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The Sonic The Hedgehog franchise has had such a rocky time on the market the last decade or so. The quality of the games bounce wildly between being top-notch titles to being grossly bug-ridden. Well, Sega has some big plans to bring the blue hedgehog back into the spotlight in a positive way.
In an interview with CNBC, Sega Sammy Holdings president, Haruki Satomi, talked about having big plans for Sonic The Hedgehog, picking up on the momentum that Sega gained from Pagodawest's Sonic Mania and the deal with Paramount Pictures for the Sonic The Hedgehog movie, which is due out at the end of the year. Satomi explains that the movie is the start of something big for the franchise, telling CNBC...
When pressed further about growing the fan base, Satomi explains that the movie is just one of the efforts that Sega is working on when it comes to Sonic and expanding the brand.
The company also attempted to leverage Sonic Mania by releasing some short animations based around the property, which hearken back to the old 1990s animated cartoons based around Sonic 2.
When the interviewer asks if Sega will attempt to overthrow the Super Mario franchise, Satomi respectfully waves off the suggestion by stating that Sonic and Mario are friends now, and they work together during the Olympic Games to engage in friendly competitions.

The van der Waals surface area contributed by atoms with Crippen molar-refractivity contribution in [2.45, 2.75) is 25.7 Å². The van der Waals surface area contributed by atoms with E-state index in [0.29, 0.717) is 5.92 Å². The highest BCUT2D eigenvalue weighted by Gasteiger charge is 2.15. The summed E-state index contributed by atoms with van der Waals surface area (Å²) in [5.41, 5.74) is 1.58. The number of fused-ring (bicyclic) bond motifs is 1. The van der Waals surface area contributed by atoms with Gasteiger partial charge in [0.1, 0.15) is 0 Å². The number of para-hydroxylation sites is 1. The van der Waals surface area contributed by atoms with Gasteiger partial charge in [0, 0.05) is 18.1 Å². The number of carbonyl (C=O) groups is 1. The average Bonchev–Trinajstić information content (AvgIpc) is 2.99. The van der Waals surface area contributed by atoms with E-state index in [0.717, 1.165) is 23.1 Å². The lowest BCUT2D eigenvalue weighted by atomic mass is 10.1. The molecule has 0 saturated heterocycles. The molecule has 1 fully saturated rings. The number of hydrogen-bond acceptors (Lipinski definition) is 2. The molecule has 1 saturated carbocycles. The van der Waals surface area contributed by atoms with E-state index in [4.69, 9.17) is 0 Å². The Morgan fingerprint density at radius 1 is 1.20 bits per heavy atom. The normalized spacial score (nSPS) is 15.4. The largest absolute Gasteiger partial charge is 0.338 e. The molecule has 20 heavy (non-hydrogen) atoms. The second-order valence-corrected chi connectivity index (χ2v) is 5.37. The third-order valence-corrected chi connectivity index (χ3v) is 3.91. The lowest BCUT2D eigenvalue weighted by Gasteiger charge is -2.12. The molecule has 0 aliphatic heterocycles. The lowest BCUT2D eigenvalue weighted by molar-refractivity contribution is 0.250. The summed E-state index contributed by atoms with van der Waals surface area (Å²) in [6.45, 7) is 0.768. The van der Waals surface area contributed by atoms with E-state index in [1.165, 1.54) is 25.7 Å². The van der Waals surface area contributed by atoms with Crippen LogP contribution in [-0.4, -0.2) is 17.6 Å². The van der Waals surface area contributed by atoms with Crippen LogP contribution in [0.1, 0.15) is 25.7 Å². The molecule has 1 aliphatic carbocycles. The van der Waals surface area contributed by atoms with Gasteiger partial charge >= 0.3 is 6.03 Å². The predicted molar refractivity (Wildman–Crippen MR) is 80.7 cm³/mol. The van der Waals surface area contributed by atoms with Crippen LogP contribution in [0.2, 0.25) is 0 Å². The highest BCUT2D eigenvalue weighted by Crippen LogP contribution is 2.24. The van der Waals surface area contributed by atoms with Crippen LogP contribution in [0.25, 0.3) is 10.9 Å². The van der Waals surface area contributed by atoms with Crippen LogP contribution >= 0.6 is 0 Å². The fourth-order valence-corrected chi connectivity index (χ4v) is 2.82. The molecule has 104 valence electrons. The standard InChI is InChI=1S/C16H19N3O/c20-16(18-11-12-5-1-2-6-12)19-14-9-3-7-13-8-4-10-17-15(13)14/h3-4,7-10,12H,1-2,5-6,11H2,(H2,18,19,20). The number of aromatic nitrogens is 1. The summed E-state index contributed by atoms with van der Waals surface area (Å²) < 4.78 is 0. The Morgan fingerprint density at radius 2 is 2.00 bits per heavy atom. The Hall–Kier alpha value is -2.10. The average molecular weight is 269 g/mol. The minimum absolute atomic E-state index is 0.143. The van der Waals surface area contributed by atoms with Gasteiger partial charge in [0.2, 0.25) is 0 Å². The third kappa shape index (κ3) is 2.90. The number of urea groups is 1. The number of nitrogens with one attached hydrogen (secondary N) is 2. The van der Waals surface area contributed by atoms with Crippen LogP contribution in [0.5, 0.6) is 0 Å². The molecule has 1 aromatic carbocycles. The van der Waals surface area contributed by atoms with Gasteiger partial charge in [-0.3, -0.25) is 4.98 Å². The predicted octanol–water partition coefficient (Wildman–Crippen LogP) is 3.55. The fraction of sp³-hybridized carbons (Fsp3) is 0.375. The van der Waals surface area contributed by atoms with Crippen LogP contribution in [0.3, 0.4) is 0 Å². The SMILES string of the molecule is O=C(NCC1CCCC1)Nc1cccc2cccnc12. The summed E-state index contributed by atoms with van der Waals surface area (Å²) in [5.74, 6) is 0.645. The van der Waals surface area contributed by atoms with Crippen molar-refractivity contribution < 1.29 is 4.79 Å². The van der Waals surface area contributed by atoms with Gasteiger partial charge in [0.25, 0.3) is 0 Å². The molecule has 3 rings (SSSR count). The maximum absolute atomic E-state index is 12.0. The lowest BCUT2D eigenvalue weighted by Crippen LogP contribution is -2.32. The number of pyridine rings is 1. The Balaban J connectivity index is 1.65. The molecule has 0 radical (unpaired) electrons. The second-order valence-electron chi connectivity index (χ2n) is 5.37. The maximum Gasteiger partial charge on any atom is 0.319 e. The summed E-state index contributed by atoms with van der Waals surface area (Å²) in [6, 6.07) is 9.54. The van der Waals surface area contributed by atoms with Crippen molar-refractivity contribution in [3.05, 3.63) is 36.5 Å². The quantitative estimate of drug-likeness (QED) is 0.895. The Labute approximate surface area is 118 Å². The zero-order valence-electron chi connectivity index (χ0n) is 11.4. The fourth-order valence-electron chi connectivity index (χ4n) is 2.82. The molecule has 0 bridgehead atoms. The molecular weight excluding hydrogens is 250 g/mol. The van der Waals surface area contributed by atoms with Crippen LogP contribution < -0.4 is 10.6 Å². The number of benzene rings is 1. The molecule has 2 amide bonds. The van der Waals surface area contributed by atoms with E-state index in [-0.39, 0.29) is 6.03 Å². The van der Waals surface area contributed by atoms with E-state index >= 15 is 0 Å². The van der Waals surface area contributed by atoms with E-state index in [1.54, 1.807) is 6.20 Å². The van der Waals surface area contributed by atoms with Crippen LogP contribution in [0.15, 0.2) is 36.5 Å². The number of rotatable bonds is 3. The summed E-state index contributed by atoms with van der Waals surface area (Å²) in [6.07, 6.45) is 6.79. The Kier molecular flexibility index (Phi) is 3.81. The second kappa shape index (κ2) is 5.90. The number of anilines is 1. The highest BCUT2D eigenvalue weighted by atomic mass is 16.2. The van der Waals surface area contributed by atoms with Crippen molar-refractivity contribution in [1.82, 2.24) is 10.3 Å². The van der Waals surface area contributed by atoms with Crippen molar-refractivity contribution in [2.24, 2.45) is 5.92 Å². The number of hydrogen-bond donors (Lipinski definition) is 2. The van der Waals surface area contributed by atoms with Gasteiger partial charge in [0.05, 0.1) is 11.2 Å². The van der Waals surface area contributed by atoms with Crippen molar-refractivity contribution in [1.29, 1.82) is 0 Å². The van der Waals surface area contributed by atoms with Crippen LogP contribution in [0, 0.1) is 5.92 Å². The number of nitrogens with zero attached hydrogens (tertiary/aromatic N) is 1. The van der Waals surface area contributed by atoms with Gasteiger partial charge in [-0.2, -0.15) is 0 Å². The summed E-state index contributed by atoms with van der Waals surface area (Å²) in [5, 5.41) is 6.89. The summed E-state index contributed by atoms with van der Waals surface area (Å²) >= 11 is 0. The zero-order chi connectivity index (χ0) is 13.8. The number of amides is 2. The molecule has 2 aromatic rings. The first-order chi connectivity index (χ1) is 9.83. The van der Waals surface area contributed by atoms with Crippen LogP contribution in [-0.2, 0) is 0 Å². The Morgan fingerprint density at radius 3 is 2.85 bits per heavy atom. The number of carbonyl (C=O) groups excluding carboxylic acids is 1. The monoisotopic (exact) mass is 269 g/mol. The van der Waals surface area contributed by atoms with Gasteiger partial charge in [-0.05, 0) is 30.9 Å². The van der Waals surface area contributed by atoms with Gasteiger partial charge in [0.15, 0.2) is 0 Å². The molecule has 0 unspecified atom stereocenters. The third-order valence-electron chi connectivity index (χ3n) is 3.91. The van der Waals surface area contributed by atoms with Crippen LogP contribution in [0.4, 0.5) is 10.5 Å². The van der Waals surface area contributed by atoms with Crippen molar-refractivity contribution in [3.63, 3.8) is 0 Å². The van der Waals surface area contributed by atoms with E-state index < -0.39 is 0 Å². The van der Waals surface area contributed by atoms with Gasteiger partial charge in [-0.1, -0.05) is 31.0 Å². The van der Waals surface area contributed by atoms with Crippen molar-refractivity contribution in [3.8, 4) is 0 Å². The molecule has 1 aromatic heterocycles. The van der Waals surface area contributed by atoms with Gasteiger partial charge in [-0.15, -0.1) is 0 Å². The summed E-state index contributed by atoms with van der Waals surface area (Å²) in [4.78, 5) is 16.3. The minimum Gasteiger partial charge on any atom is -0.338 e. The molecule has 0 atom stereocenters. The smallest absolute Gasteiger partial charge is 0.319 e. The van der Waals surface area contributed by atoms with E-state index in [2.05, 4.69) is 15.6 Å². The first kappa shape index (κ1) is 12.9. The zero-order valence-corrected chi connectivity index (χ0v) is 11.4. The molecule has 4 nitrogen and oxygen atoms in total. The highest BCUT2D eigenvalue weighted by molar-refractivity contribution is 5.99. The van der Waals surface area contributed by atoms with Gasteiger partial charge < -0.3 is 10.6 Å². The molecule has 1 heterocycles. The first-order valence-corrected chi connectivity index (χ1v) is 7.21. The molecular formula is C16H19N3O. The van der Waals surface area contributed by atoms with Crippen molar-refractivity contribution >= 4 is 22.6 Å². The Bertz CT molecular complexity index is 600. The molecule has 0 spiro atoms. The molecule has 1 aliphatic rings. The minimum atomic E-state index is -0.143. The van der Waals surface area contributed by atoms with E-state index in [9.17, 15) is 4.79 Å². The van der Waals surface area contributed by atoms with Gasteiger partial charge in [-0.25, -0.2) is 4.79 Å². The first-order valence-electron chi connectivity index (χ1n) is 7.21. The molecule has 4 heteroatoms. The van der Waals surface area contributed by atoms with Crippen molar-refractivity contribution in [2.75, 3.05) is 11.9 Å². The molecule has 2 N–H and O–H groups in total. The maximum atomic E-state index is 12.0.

Satomi explained that they had to reevaluate the direction of the company's interactive entertainment division after they recognized that some of their recent Sonic outings -- such as Sonic Boom -- had awful Metacritic ratings. Satomi decided to take the brave approach and encourage the developers to focus on quality over quantity. This is why the company took a risk on Sonic Mania, which is one of the highest rated titles in the franchise since Sonic Generations.
Satomi admits that he's not much of a gamer, and his favorite games are from the Yakuza series, which isn't too surprising. But he does note that there are some basic principles that Sega needs to adhere to when designing games and that the fans must come first. He's surprisingly in touch with the community and keeps regular tabs on what the global audience is saying through Sega's social media posts, including Facebook and Twitter.
So what does this mean for upcoming games? Well, Satomi doesn't exactly say what the new games will be like, but Sega obviously isn't done with the blue hedgehog.
Oddly enough, Sega's next big venture actually has nothing whatsoever to do with video games, and is actually focused on building a new casino in Japan, where the company expects it to be big business. Nevertheless, Sonic and his furry friends are still a top priority at the company moving forward.